Muses of music


Nazret Degaulle

“So, if I was going to demonstrate this advanced cello technique and [a private teacher is present], I can ask, hey, can you come in and show them how to play this?” Gibson said.

William Demeter, Opinions Writer

Many students at WHHS do fine arts, and some go to private lessons to improve their skills, whether it be singing or playing an instrument. Teachers often recommend students to get private lessons in order to improve their personal skills.

“Instead of going into urgent care, it’s like going to a doctor. Urgent care will patch everything up, [and] get you out the door. A doctor is gonna go ‘Okay, what’s wrong? Why is that wrong? Let’s figure out how to fix it, so it doesn’t happen again and we can get past it,’” Chris Gibson, Orchestra Conductor, said.

One private teacher, Carol Aufmann, teaches bassoon to a small group of students, ranging from seventh graders who just started playing their instrument last fall, to a 77-year-old retired doctor. Aufmann herself plays the contrabassoon, an expensive instrument that is very rare for students in high school and college to play.

“[I recommend private lessons] especially for the more unusual instruments, [like] obo, bassoon, [and] French horn,” Aufmann said. “But really, everybody will get better if they work with the teacher as long as they’re willing to do at least some of the work to continue to improve.”

Practicing helps students learn their instrument quicker and perform more complex music. In private lessons, the students typically play different music than what the orchestra, choir, or band plays. Typically, when the group is preparing for a concert, the private teacher will cancel their lesson so that the student can practice with their group.

“Having that person there who can send you down the right path [helps]. You won’t play wrong fingerings or things like that,” Aufmann said. “Those are habits that are very hard to break, so if you have somebody keeping you on track, it’s very helpful.”

There are two teachers for the orchestra classes, Gibson and John Caliguri. They manage the Chamber and Senior Orchestras together, and the Beginning, Intermediate, and Junior Orchestras separately. Gibson plays in many bands and groups over the city, and lately he hasn’t been able to go on tours but still performs concerts. One of his more well-known bands is Jake’s Speed and the Freddies, which was around for a long time before he joined eight years ago.

“So with Jake’s band, a lot of the time he just writes a song in the afternoon [and during] the show he’ll turn around and go, ‘Hey, okay, I just wrote this [song] this afternoon, you’ve never played it, [and] it’s in G. Let me start off and start playing,'” Gibson said. “It’s just a game, all the time you have to figure it out.”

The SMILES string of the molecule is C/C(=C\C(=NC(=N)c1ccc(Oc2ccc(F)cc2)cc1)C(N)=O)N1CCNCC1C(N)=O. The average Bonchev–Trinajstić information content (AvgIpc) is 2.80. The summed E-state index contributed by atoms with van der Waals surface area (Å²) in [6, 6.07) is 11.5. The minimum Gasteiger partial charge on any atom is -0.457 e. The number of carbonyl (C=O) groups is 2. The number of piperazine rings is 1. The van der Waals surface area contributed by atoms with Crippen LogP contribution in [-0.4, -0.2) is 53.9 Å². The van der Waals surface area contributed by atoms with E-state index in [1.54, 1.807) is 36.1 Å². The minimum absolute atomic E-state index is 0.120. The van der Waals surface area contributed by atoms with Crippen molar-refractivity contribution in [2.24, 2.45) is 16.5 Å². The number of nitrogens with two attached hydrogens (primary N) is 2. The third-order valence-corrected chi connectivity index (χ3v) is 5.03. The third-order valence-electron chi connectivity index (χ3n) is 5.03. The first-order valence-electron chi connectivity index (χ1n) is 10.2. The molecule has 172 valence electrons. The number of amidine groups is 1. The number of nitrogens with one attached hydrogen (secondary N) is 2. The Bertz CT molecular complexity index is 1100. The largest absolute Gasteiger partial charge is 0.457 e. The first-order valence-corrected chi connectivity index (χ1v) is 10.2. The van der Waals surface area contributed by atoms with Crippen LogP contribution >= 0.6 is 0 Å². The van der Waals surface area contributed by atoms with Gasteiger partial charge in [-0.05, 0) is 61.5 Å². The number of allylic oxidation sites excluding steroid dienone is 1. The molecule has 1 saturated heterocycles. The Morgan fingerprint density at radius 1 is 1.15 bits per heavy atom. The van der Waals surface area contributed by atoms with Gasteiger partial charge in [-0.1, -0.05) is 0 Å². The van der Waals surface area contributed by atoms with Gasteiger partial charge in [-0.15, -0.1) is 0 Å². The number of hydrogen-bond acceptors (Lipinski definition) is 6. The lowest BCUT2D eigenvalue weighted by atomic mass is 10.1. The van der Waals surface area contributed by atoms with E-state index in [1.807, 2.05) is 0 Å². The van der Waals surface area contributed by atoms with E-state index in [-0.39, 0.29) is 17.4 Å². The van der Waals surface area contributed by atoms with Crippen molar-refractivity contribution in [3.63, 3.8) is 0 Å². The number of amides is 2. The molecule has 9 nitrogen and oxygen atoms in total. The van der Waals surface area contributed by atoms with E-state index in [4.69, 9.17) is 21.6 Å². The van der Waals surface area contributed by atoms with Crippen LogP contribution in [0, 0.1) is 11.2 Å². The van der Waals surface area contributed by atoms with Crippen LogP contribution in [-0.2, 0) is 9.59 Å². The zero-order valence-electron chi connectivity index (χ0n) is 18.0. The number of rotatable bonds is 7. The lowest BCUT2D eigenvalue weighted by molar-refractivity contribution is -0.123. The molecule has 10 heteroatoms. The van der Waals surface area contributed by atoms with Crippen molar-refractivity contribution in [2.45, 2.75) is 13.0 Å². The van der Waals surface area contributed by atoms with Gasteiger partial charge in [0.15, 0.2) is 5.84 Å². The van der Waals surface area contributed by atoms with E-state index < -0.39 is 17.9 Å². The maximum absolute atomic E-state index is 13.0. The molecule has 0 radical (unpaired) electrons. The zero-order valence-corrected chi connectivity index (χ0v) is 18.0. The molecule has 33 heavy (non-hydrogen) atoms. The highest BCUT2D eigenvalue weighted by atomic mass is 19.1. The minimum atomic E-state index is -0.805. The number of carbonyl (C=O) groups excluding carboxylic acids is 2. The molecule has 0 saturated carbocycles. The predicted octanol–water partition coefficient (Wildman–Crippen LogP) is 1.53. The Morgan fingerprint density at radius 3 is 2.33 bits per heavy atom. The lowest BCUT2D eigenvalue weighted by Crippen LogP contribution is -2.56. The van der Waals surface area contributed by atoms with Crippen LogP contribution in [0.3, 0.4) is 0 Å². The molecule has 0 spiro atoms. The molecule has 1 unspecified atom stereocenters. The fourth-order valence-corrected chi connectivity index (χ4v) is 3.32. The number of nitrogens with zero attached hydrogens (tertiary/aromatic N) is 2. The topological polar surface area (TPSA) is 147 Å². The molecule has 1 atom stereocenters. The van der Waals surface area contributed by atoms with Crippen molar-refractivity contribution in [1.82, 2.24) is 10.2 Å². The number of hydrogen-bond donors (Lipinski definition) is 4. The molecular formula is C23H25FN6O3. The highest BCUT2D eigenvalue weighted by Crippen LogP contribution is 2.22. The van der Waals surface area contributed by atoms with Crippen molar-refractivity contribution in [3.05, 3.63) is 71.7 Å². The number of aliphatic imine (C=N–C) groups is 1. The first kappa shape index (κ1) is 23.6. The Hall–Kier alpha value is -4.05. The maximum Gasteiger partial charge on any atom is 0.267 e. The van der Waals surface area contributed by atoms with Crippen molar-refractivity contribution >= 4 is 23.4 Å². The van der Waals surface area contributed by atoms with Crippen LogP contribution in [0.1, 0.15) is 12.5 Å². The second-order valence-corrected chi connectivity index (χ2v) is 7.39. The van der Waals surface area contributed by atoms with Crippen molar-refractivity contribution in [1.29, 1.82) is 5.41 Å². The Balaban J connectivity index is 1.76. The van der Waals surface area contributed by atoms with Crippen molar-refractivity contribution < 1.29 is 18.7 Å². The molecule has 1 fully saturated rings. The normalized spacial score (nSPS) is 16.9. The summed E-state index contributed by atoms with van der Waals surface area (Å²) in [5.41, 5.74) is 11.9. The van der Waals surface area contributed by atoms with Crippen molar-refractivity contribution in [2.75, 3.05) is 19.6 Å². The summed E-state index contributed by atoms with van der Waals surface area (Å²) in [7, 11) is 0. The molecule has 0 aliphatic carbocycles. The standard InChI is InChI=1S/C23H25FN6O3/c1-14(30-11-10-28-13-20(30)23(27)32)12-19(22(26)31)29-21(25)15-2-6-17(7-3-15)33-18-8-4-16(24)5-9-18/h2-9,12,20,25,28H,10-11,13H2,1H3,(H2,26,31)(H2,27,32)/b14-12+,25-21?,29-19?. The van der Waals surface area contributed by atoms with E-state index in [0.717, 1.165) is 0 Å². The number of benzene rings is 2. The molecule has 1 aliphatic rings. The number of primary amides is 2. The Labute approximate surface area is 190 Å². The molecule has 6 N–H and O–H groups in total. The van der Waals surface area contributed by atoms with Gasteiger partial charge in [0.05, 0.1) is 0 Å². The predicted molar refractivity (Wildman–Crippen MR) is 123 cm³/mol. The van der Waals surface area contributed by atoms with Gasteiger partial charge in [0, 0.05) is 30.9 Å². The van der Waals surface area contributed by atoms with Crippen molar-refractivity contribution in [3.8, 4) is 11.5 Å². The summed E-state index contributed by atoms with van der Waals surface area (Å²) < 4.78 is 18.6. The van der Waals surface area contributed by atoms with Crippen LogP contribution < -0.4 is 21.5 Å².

Gibson planned to be a doctor in the Air Force, but he realized it wasn’t what he wanted to do. He returned to college and began taking many classes from different fields, including chemistry and business. However, he always returned to music at the end of the day.

“Both of my parents were music teachers. One did the elementary general music, and the other was a marching band and wind Ensemble band guy, so I was the holdout,” Gibson said. “I swore to myself, I was never going to do what my parents did…and here I am doing just about the exact same thing. In fact, in my office, there’s a sign that says ‘Mr. Gibson,’ it’s my dad’s sign from when he retired.”

Caliguri is the principal cellist of the Seven Hills School. He started playing the violin, but was forcefully switched to the cello when he was older. Because of his experience, he would never ask a student to play a different instrument than what they chose because he believes any student can play any instrument as long as they put work into it.

“I think it’s all personal choice and I would never try to get somebody to switch,” Caliguri said. “I wanted to play the violin, [but] I had big hands. My fourth-grade teacher said, ‘I think you should play the cello,’ [but] I didn’t want to switch at all, I was focused on that violin.”

Even though it is recommended to take lessons if you play an instrument, it isn’t required. However, if you want to get into a good orchestra, lessons are important. But plenty of people in the orchestras, choirs, bands, don’t take lessons.

“It’s one thing to be like a beginner and not take lessons, you’re like, ‘Oh I’m just experimenting, I’m doing my own thing,'” Gibson said. “But then we’re like, ‘Oh, there’s a goal and I know what I have to do to get there, [and] if I don’t get there, I’m going to be disappointed in myself. So I want to push myself to get there like that,’ [and] that only comes with that additional training.”